Nav: Home

Migrants face a trade-off between status and fertility

February 25, 2019

Researchers from the Universities of Helsinki, Turku and Missouri as well as the Family Federation of Finland present the first results from a new, extraordinarily comprehensive population-wide dataset that details the lives of over 160,000 World War II evacuees in terms of integration. The results demonstrate that migrants' integration into a host community involves a trade-off between gaining increased social status and having fewer children.

Evacuees from Karelia, a region ceded by Finland to the Soviet Union during World War II, had the unfortunate fate of having to evacuate from their home twice in the space of a few years. Evacuees fled to western Finland at the beginning of the war, but then many of them returned to their homes for 2 - 3 years when the territory was recaptured by Finland, only to have to evacuate again at the end of the war.

"This exceptional historical event provides a natural experiment, which allowed us to analyse the likelihood of various social groups returning to their natal communities when offered the opportunity," explains Robert Lynch, the first author of the article from the University of Turku, Finland.

The data also allowed a comparison between people who chose to return home with those that did not as they lived side by side in post-war western Finland.

Evacuees who returned to their homes after initial evacuation had more children after the war than those evacuees who stayed in western Finland for the entire war. It appears that the stronger bond to their natal community and the social and familial ties that come with it had a positive effect on fertility. However, after their second evacuation they were less likely to integrate and intermarry with people in western Finland, consequently missing out on opportunities to increase their social status.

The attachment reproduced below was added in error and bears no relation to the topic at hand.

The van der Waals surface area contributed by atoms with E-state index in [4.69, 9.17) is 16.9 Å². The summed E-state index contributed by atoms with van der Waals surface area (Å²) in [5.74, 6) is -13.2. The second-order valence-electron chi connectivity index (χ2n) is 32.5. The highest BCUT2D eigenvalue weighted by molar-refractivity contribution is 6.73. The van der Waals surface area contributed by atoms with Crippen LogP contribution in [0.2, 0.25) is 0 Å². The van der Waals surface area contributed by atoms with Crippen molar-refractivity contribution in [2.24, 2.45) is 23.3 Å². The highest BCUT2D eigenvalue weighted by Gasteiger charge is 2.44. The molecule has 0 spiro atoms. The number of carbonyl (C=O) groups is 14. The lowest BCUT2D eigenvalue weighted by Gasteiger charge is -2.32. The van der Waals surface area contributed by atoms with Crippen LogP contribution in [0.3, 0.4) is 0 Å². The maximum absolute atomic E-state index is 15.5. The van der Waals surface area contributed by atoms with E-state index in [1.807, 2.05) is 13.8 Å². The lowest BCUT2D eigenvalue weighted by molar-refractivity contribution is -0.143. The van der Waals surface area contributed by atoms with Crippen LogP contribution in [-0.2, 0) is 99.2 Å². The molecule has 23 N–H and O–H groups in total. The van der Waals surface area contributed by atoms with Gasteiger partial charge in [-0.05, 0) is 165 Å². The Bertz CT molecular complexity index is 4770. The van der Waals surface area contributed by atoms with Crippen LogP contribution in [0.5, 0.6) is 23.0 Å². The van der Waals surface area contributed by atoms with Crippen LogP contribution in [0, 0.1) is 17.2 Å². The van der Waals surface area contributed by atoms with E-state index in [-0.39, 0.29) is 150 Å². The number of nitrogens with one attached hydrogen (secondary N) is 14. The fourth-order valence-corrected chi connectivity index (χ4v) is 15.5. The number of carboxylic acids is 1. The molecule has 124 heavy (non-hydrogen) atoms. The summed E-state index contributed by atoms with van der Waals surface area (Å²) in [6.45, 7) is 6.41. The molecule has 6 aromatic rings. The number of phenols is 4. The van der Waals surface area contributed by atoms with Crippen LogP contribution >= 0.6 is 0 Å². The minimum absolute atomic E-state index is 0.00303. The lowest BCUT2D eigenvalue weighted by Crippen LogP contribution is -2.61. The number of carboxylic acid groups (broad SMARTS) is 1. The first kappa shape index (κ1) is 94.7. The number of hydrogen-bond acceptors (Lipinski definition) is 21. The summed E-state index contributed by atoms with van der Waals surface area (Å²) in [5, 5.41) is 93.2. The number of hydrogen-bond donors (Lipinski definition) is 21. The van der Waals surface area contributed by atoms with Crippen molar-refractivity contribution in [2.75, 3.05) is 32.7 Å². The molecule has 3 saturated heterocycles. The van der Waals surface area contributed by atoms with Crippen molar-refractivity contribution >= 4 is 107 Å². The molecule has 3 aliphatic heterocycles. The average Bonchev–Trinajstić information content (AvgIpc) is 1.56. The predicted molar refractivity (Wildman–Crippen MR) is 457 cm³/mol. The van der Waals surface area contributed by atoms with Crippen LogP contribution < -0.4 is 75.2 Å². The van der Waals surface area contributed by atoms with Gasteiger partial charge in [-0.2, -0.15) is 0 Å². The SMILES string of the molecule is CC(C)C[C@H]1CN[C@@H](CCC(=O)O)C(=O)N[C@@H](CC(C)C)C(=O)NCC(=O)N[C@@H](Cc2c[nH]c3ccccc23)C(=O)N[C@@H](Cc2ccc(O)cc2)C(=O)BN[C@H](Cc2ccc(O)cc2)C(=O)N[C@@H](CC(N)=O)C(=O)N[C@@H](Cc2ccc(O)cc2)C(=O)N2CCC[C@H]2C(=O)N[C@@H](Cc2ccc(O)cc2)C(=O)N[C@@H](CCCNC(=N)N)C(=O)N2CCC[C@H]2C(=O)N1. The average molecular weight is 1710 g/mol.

On the other hand, the evacuees who stayed in western Finland for the entire war ended up having fewer children, but they intermarried with the host population in western Finland at a higher rate and thus, were more likely to increase their social status.

Like many migrants and refugees today the world over, the evacuees in the study faced choices between keeping strong social bonds with their natal communities and fellow migrants and integrating to form relationships that bridge the differences between groups. The research shows that the choices made had real consequences for the migrants' future fertility and socioeconomic status.

"Together, these results have important implications for understanding the migrant experience today and can be useful background knowledge for policy makers desiring to promote social cohesion," says John Loehr, senior author on the article from the University of Helsinki, Finland.

More broadly, however, these results can be viewed from a cultural and evolutionary perspective that considers the importance of balancing the human predisposition for tribalism and our need to have distinctive group level identities with the need for social cohesion. In other words, the degree to which people prioritize their own ethnic group, culture, family or region vs the importance they place on building new relationships and bridges with people from different groups and backgrounds impacts their life course, the opportunities they are likely to encounter and how they interact with others.
-end-


University of Helsinki

Related Fertility Articles:

Fertility preservation for children with differences of sex development